recovered during the period of use of the asset.

 An Intangible Asset. The operator shall recognize an intangible asset when the consideration
the operator receives consists of rights (license) to charge users of the public service, for
example license to charge users tolls for using roads or bridges. A right to charge users of the
public service is not an unconditional right to receive cash because the amounts are contingent
on the extent that the public uses the service.

 Mixed Model. If the operator is paid for the consideration services partly by a financial asset
and partly by an intangible asset it is necessary to account separately for each component of
the operator’s consideration. The consideration received or receivable for both components
shall be recognize initially at the fair value of the consideration received or receivable.

The nature of the considerations given by the grantor to the operator shall be determined by
reference to the contract terms and, when it exists relevant contract laws.

Borrowing Costs

Borrowing costs attributable to the arrangement shall be recognized as an expense in the


period in which they are incurred unless the operator has a contractual right to receive an
intangible asset (a right to charge users of the public service). In case the operator has a
contractual right to receive an intangible asset, borrowing costs may be capitalized during the
construction phase of the arrangement.
Insurance Contracts

An insurance contract is an arrangement under which one party line (the insurer) accepts significant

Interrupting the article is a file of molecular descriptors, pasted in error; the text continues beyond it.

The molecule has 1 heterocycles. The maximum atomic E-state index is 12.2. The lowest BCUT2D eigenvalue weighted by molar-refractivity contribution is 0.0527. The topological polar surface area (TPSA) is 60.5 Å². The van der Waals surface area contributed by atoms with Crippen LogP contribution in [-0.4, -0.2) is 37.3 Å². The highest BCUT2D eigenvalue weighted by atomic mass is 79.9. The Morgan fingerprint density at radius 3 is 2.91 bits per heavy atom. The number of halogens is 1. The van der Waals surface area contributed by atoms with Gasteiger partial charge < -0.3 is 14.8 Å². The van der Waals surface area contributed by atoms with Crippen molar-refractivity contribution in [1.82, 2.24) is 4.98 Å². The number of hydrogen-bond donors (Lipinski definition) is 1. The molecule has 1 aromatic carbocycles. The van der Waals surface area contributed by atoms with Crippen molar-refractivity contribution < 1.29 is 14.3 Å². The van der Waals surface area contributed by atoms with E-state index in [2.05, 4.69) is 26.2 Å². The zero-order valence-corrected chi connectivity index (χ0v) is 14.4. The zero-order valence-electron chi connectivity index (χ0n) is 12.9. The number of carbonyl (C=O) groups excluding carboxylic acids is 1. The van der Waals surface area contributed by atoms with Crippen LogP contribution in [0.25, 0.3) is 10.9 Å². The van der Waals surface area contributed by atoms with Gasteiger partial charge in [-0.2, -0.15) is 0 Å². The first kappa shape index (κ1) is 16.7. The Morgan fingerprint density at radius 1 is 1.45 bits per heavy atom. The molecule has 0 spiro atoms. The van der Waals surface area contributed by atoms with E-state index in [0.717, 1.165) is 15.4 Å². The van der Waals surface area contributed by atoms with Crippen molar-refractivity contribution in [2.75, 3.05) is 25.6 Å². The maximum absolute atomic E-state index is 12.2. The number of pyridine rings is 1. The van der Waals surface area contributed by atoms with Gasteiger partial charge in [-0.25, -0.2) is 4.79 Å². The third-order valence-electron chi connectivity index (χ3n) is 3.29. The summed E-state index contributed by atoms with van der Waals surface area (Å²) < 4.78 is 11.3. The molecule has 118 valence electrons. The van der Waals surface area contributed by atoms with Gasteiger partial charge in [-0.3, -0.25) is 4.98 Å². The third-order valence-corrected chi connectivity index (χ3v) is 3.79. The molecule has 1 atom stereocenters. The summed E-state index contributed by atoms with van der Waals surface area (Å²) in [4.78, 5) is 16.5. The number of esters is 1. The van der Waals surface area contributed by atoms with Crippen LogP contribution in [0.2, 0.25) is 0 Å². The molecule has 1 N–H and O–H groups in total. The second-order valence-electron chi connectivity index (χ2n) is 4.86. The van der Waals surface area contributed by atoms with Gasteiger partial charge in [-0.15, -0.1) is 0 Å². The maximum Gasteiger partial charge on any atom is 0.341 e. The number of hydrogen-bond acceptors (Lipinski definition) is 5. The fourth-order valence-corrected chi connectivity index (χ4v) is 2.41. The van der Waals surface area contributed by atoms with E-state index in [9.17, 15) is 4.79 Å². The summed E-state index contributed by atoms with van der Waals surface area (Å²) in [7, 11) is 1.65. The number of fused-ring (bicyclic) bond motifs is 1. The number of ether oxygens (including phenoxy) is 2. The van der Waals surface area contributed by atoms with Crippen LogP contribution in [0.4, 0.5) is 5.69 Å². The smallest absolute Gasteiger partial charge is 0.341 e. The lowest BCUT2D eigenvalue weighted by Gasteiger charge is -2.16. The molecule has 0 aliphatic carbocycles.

insurance risk by agreeing with another party (the policyholder) to compensate the policyholder or
other beneficiary if a specified uncertain future event (the insured event) adversely affects the
policyholder or other beneficiary (other than an event that is only a change in one or more of a
specified interest rate, security price, commodity price, foreign exchange rate, index of prices or
rates, a credit rating or credit index, or similar variable-which would continue to be accounted for
under PAS 39 as derivative contracts). A contract creates sufficient insurance risk to qualify as an
insurance contract only if there is a reasonable possibility that an event affecting the policyholder or
other beneficiary will cause a significant change in the present value of the insurer’s net cash flows
arising from that contract.

Adequacy of Insurance Liabilities

PFRS 4 imposes a liability adequacy test, which requires that at each reporting date the “insurer” must
assess whether its recognized insurance liabilities are adequate, using then-current estimates of future
cash flows under the outstanding insurance contracts. If as a result of that assessment it is determine
that the carrying amounts of insurance liabilities is insufficient given the estimated future cash flows,
the full amount of such deficiency must be reported currently in earnings.

The minimum requirements for the adequacy test are that:

1. The test considers the current estimates of all contractual cash flows, and of such related cash
flows as claims handling costs, as well as cash flows that will result from embedded options and
guarantees.
2. If the test shows that the liability is inadequate the entire deficiency is recognized in profit or
loss.

In situations where the insuring entity’s accounting policies do not require a liability adequacy test, or
provides for a test that does not meet the minimum requirements above, then the entity is required to:

1. Determine the carrying amount of the relevant insurance liabilities, less the carrying amount
of:
a. Any related deferred acquisition cost; and
b. Any related intangible assets, such as those acquired in a business combination or
portfolio transfer.
2. Determine whether the carrying amount of the relevant net insurance liabilities is less than
carrying amount that would be required if the relevant insurance liabilities were within the
scope of PAS 37.

PAS 37 based amount is the required minimum liability to be presented. Therefore, if the current
carrying amount is less, the insuring entity must recognize the entire shortfall in current period